Diamond Bank in deep mess as Chairman, Directors open can of worms
One of the major commercial banks in Nigeria, Diamond Bank Plc is presently enmeshed in troubles over recent rumours that the Access Bank is ready to acquire the bank.
The Chairman of the Bank, Seyi Bickerstheth, in a letter to Central Bank of Nigeria and some other stakeholders in financial institutions explained in detail, issues trailing its bank.
The detailed explanation as contained in the letter can be found below:
RECENT DEVELOPMENTS AT DIAMOND BANK PLC – NEED FOR URGENT ACTION
This letter is written without prejudice and is intended as an instructive, unvarnished, and factual rendition of the truth, for posterity sake.
My overall and irrevocable interest remains ensuring the reversal of the declining fortunes of DIAMOND BANK, as well as ensuring that no party, however and wherever placed, threatens the survival of Diamond Bank and the integrity of the Nigerian financial system.
It is my hope that all concerned remain faithful to the objective requirements and fiduciary obligations of their positions of stewardship.
I speak on behalf of myself as chairman of DIAMOND BANK and 3 other non-executive directors (NEDs) of the Bank namely Mr Rotimi Oyekanmi, Mrs Juliet Anammah and Mrs Aisha Oyebode.
As individuals and as a group of professionals with direct knowledge of the events captured below, I state emphatically our dissociation from any dangerous abuses of office highlighted below, and insist that proper governance be maintained in this, and all other cases.
I assume that the CBN did not have all the facts prior to now; if so, it is my assessment that it is not too late for the CBN to do the correct thing by insisting on the Board oversight of the underlying matters, as referenced in our prayer in this letter.
We are all technically independent directors of DIAMOND BANK as we do not represent the interest of any specific shareholder but the interest of all the stakeholders especially those whose investments have made Diamond Bank what it is today as a systemically important bank in Nigeria.
As Independent non-executive directors, we are all very concerned and motivated particularly by concerns of a bank that now appears to be adrift with no direction and leadership, exacerbated by misinformation and counter information within the media.
The most recent being the assertions in the media on Monday November 12, 2018 that the bank is to be acquired by Access Bank only for that to be denied by Access Bank, which has now totally dissociated itself from any such transaction.
Also DIAMOND BANK has also dissociated itself from the assertions in the media.
I have elected to ignore comments from various quarters that the Access Bank transaction is favored by the CEO, and the very loud boasts by the CEO himself that the Access Bank transaction has been endorsed by our regulator, to the exclusion of all other options being considered by the board; as I have also chosen not to speculate on the incentives and motivation for his haste and the evident abuse that will be perpetuated if any such deal is allowed to go through without following due process.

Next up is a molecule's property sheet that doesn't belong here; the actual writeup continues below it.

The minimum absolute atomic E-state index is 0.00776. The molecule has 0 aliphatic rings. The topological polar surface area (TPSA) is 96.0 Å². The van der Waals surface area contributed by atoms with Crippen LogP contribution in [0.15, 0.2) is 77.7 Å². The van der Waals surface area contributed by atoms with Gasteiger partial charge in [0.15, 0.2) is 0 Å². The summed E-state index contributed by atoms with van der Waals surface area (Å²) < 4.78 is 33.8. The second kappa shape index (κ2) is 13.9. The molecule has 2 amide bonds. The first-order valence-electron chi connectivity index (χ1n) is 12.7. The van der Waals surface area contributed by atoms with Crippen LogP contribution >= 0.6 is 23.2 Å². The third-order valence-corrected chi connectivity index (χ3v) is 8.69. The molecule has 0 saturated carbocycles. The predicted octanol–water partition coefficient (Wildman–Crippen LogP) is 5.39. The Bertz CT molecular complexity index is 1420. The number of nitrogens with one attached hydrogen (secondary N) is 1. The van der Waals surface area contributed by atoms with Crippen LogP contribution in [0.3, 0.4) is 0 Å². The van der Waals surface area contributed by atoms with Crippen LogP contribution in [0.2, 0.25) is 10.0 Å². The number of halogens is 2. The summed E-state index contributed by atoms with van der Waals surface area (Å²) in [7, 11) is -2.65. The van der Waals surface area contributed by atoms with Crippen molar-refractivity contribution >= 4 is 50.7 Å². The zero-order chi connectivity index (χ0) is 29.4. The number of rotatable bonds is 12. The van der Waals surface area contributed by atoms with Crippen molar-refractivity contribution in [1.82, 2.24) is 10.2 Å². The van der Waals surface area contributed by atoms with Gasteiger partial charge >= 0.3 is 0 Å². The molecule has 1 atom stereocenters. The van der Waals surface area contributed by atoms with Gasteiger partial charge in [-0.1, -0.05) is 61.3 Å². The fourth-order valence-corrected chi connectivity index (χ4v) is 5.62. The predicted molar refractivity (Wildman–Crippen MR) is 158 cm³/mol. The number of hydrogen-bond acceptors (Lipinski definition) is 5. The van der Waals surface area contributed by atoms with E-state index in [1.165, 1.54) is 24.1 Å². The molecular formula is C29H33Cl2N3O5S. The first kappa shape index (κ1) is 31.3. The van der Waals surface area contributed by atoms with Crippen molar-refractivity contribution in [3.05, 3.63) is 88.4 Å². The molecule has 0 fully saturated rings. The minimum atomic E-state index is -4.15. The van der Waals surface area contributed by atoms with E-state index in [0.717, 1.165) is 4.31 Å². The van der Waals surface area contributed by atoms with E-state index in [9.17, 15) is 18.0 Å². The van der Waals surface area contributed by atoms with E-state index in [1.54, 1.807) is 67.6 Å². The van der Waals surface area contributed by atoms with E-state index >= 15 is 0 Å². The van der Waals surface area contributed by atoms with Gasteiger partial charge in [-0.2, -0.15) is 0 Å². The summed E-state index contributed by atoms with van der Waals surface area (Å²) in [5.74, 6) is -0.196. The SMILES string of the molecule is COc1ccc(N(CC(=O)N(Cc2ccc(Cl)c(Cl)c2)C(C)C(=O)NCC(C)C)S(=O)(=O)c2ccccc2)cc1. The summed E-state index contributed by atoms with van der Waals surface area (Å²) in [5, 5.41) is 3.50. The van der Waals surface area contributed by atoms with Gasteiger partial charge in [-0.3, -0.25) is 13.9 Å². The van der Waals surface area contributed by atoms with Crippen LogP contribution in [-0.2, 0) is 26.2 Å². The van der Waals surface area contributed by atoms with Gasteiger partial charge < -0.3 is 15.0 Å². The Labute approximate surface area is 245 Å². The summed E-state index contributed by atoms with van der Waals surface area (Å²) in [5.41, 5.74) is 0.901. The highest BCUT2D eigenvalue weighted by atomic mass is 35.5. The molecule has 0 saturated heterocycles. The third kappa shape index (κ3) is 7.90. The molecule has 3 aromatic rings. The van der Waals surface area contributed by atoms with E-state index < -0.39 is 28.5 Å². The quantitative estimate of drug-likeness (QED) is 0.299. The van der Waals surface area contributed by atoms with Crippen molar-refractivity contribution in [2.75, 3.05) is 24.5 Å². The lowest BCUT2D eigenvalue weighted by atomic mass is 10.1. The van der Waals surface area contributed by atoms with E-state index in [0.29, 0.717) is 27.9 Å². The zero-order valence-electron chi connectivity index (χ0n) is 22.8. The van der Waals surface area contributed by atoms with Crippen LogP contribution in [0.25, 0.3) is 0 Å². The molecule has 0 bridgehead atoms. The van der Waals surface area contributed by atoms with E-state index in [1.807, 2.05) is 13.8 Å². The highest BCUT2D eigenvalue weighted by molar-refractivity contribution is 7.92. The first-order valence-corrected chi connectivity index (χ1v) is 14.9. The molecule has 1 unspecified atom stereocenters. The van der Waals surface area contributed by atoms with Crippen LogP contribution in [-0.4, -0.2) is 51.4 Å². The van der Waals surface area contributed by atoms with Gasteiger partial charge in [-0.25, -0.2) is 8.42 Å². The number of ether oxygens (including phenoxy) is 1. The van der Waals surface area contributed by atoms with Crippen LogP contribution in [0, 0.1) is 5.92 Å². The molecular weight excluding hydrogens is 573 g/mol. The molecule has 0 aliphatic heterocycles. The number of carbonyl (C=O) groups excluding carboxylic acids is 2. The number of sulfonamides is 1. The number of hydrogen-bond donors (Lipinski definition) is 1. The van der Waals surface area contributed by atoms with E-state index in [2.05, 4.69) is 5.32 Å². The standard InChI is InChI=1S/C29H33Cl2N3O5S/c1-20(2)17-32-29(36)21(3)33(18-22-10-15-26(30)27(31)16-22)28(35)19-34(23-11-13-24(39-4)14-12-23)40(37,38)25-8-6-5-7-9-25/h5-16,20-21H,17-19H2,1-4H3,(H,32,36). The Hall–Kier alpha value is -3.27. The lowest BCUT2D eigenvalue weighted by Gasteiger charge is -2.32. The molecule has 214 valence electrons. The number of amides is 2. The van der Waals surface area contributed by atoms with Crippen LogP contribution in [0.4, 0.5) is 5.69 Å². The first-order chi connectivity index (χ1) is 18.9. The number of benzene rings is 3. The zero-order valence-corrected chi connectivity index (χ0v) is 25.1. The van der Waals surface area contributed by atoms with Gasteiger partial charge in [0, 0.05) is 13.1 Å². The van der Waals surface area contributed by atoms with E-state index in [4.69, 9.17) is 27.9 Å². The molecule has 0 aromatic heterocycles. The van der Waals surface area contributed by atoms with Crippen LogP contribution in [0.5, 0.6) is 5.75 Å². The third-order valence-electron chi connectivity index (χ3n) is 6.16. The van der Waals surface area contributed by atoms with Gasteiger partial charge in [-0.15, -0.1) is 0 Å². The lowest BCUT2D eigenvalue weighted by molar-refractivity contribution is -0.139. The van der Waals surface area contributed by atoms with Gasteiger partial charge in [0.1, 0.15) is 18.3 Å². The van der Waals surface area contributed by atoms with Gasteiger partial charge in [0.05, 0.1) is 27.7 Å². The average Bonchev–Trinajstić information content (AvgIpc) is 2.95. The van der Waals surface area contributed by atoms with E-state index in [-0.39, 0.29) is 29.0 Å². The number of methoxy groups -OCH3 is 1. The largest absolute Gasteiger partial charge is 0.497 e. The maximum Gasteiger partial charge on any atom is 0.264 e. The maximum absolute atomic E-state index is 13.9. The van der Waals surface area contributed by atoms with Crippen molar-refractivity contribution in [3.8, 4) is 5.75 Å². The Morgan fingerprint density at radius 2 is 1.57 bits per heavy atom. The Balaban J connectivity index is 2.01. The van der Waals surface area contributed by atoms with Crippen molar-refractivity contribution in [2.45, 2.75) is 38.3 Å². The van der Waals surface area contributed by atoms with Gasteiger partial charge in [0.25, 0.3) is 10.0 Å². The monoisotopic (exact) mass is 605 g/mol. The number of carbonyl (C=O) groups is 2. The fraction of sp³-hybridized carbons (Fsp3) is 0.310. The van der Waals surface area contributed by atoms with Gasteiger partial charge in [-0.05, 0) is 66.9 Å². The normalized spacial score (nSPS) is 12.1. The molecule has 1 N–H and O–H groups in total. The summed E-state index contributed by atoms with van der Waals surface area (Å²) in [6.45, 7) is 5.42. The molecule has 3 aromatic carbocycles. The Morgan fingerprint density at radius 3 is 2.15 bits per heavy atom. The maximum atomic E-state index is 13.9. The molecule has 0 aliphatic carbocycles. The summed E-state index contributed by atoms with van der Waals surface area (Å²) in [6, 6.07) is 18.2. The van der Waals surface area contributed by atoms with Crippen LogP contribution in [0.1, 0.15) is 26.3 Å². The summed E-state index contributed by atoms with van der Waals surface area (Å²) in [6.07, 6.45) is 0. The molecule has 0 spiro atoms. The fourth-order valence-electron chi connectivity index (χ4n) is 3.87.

1. Our Position
DIAMOND BANK’s performance has continued to decline. Current forecasts indicate the bank will close 2018 on significantly lower profit (or even a loss situation) than planned.
Management was not able to attend the Q3 Analysts call and we are aware that S&P has downgraded the bank’s credit rating. The bank had neither declared nor paid any dividend since 2013 and the Bank was only meeting the CBN Capital Adequacy Ratio (CAR) by the grace of CBN forbearance and the current financial position of the Bank does not show any signs of improvement.
The Bank is in dire need of recapitalization. Nonetheless, the Board remains the foremost governing body of the bank with the fiduciary responsibility to protect the interests of all shareholders, thus, all recapitalization proposals including potential acquisitions can only be by a full Board for consideration and approval.
The Diamond Bank Board has 5 “independent” NEDs and the action of the CEO in now attempting to remove 4 of these 5 NEDs, after the fact, was prejudiced and selectively done to undermine the independence of the NEDs. The insertions and “acceptance” of their purported resignation, contrary to the decision of the full board in a meeting, to rescind the decision, was in bad faith and is ultra vires and of no consequence and effect.
This attitude of the CEO in fact aligns with the CBN examiners’ observation referenced in paragraph 3 below regarding corporate governance where the management takes actions either without notifying the Board or without securing Board approval as has been seen even in matters concerning the investment vehicle of the CEO’s family.
Further, according to CAMA and SEC Rules, only the Board can accept/approve the resignation of a director.
Thus, an acceptance by an executive such as the CEO being null and void and illegal suggests that an acceptance by the CBN based on this illegal action by the CEO appears to have been done hastily.
Indeed, the said resignation of the 4 NEDs never came into effect in law and the Bank through its Board at the meeting of October 22 2018 continued to hold them out as Directors with no dissent from any director.
The 4 NEDs remain on the board of Diamond Bank unless and until they have tendered their valid letters of resignations and the Board has accepted same.
2. Background and Context
Following several directors reaching their expiration of tenure in 2016/2017, the board decided in alliance with international best practice to have a more professional and independent membership, and, therefore, brought in additional professionals to help steer the Bank.